Aims & Objectives:
This is the first investigational study in Pediatric ARDS using CT scan to assess “potential for lung recruitment” after bedside PEEP-titration.
The one-year study period had 38 children with moderate to severe ARDS as per PALISI definition, of them 18 were excluded due to clinical instability (14 HFOV, 8 with air leaks, multiple inotropes). The study group (n=20) underwent PEEP titration using P-V loop while on Pressure-Control mode. Using same ventilator settings, they were connected to the appropriately calibrated transport ventilator, and were shifted for five dual-slice varying-intervals protocol CT scan. Lung area was calculated with a software and based on Hounsfield Units was divided into non-aerated (+100 to -100), poorly-aeriated (-100 to -500), well-aeriated (-500 to -900) and hyper-inflated (-900 to -1000).
PEEP titration achieved significant improvement in SpO2/FiO2 ratio (p=0.0001) and optimum lung compliance. After PEEP titration, average “well-aerated area” was more (57.88%) in Indirect ARDS than Direct ARDS (46.01%) but this was not statistically significant (p=0.184). In-spite of optimum bed-side PEEP titration, average “potential for recruitment” area was 52.64% and 42.03% in indirect and direct ARDS respectively. Radiation exposure in the study group by using five-slice protocol was significantly lower when compared with children from same age group who got chest CT scans for other reasons (0.6657 Vs 1.6484 p=0.0001).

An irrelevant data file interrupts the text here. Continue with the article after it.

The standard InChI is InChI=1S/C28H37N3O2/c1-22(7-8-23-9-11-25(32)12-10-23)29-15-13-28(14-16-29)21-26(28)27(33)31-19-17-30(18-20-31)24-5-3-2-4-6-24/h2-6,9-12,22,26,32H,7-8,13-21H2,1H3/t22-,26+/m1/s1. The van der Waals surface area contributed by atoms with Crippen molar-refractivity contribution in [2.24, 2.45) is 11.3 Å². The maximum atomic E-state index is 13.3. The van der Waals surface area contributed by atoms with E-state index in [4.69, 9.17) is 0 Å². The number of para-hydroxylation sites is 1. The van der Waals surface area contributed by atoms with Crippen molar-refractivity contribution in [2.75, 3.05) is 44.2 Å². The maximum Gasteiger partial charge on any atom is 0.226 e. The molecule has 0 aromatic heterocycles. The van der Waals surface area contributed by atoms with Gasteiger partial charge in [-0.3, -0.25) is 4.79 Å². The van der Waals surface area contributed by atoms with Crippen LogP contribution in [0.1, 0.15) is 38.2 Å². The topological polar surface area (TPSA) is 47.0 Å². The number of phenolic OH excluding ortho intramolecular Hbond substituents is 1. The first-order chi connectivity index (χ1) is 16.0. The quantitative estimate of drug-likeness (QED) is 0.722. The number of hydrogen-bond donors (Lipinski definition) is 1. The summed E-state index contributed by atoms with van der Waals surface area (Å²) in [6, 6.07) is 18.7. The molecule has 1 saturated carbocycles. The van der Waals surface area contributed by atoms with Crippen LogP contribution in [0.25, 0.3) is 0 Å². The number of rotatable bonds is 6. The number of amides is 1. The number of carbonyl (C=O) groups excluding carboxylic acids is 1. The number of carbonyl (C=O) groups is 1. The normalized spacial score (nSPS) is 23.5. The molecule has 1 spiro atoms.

Bed-side PEEP titration achieved significant improvement in oxygenation and optimum lung compliance. However, CT scan revealed 42–52% lung with “potential for recruitment”. Five-slice CT protocol resulted in significantly less radiation exposure.